Chinese / Spouted ritual wine vessel (Guang) / Shang dynasty, early Anyang period (ca. 1300-ca. 1050 B.C.), 13th century B.C.Chinese
Spouted ritual wine vessel (Guang)
Shang dynasty, early Anyang period (ca. 1300-ca. 1050 B.C.), 13th century B.C.

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Creator Nationality: Asian; Far East Asian; Chinese
Creator Name-CRT: Chinese
Title: Spouted ritual wine vessel (Guang)
Title Type: Object name
View: Alternate View
Creation Start Date: -129
Creation End Date: -120
Creation Date: Shang dynasty, early Anyang period (ca. 1300-ca. 1050 B.C.), 13th century B.C.
Object Type: Decorative Arts and Utilitarian Objects
Classification Term: Metalwork
Materials and Techniques: bronze
Dimensions: W. 13 in. (33 cm)
AMICA Contributor: The Metropolitan Museum of Art
Owner Location: New York, New York, USA
ID Number: 43.25.4
Credit Line: Rogers Fund, 1943

Loosely based on the image of a bird, as can be seen from the hooked beak and glaring eyes at its front, this rare example of a ritual vessel known as a 'guang' was used to pour wine or other potent beverages in ceremonies linking the rulers of the Shang dynasty (ca. 1500-1050 B.C.) with their ancestors and supernatural forces. The metamorphic imagery that defines this vessel typifies bronzes cast at the late Shang (ca. 1300-1050 B.C.) capital of Anyang, Henan Province, in north-central China: the coiled serpents emerging from the wings are accompanied by roaring tiger-dragons prowling along the sides; the horned bird that serves as a handle miraculously becomes a short-tailed dragon-serpent. All of these details, carefully cast in high relief, are set against a low relief background of linked spirals known as thundercloud motifs (leiwen). This container was cast using several ceramic piece molds, a method that had no parallel in the ancient world. In this technique, ceramic molds carved with complicated multilayered designs were assembled around an interior clay core. Molten bronze was then poured into the space left between the mold and the core. After the bronze had cooled and hardened, the ceramic molds were broken to reveal the vessels. Time and precision were required to make bronze vessels in this fashion, and the control of the raw materials, labor, and technology needed to make such objects was one of the prerogatives of the ruling elite during the Shang dynasty.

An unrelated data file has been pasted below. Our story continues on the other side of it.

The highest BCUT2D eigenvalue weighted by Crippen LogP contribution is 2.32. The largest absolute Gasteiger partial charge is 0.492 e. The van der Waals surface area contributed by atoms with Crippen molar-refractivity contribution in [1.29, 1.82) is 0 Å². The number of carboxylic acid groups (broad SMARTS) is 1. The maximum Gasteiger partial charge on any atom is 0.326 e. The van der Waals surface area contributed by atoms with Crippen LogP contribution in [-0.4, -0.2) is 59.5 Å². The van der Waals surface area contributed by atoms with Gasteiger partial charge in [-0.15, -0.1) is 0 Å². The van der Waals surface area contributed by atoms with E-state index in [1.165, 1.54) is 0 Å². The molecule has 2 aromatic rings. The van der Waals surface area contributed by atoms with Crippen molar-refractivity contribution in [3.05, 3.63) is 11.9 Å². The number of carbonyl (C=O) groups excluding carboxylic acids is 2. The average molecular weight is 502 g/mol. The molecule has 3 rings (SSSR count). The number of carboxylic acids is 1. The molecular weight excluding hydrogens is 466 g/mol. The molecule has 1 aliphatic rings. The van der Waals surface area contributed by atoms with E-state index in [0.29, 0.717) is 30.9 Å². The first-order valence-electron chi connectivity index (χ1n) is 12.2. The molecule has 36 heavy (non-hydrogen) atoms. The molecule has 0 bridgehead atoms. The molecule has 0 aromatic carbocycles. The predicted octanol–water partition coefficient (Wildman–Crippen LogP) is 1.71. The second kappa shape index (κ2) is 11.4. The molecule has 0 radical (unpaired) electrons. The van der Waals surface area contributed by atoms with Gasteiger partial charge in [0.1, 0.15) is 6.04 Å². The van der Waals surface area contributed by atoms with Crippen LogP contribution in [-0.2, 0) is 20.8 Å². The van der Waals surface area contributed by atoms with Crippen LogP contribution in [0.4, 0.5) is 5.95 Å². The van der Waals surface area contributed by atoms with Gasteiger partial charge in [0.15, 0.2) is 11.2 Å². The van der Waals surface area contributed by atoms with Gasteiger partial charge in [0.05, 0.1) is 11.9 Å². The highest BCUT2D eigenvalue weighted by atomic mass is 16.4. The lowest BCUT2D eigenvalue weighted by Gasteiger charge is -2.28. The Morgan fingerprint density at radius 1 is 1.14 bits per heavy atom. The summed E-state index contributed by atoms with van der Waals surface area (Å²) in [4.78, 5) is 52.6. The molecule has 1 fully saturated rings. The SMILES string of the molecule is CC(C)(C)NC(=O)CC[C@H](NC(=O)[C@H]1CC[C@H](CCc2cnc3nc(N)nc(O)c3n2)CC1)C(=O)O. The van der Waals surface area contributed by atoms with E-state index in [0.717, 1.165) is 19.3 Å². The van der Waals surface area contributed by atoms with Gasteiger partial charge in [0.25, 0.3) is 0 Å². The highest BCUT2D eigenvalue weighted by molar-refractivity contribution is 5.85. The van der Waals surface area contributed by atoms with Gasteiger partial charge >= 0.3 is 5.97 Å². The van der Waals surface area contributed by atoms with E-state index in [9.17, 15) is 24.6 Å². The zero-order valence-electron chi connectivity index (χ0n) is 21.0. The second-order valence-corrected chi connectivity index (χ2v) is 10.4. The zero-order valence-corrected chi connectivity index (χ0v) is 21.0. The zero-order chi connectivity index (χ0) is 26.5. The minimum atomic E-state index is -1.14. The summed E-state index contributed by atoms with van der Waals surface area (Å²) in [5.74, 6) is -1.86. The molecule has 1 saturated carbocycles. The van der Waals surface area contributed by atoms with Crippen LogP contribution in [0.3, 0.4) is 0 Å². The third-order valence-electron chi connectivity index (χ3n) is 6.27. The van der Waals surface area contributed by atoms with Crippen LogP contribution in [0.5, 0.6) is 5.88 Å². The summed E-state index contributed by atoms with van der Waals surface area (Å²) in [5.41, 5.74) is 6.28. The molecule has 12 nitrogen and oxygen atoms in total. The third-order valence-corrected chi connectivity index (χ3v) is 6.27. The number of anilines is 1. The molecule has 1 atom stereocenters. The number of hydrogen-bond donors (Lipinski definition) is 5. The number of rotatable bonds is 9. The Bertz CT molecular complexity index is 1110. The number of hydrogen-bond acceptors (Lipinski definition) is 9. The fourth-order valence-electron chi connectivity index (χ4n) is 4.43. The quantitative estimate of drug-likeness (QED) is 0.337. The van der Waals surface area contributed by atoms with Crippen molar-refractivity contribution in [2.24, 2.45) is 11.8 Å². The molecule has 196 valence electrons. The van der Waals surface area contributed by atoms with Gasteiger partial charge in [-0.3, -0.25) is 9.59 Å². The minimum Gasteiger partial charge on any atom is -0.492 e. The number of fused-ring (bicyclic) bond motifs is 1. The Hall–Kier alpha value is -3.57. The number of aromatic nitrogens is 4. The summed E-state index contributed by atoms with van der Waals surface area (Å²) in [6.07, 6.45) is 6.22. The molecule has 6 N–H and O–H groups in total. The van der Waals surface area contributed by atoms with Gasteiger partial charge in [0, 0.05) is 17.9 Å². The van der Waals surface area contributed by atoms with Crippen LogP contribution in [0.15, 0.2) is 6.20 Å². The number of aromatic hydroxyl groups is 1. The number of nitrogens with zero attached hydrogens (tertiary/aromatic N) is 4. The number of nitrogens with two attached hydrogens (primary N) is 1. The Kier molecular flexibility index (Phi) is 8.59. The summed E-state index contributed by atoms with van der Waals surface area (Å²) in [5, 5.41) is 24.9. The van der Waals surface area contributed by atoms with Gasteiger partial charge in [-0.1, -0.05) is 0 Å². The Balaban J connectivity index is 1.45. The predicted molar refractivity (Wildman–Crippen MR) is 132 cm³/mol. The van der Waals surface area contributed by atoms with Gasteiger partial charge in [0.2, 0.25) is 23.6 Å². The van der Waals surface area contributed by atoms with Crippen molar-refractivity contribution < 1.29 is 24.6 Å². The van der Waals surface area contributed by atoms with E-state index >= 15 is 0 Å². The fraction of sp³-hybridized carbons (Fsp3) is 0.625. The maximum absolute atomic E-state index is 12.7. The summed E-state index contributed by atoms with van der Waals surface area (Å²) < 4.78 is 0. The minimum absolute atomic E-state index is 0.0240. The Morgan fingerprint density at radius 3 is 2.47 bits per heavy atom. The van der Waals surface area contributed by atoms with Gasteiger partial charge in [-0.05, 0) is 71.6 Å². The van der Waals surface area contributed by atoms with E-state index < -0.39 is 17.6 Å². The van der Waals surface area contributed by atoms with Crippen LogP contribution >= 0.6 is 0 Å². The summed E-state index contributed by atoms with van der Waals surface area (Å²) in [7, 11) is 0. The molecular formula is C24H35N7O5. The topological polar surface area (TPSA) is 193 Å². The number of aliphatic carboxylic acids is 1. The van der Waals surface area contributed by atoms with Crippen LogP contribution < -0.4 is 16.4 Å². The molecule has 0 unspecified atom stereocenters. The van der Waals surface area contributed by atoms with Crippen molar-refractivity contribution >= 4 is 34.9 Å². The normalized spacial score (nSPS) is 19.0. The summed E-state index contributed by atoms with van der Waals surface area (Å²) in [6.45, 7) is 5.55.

AMICA ID: MMA_.43.25.4
AMICA Library Year: 2000
Media Metadata Rights: Copyright The Metropolitan Museum of Art

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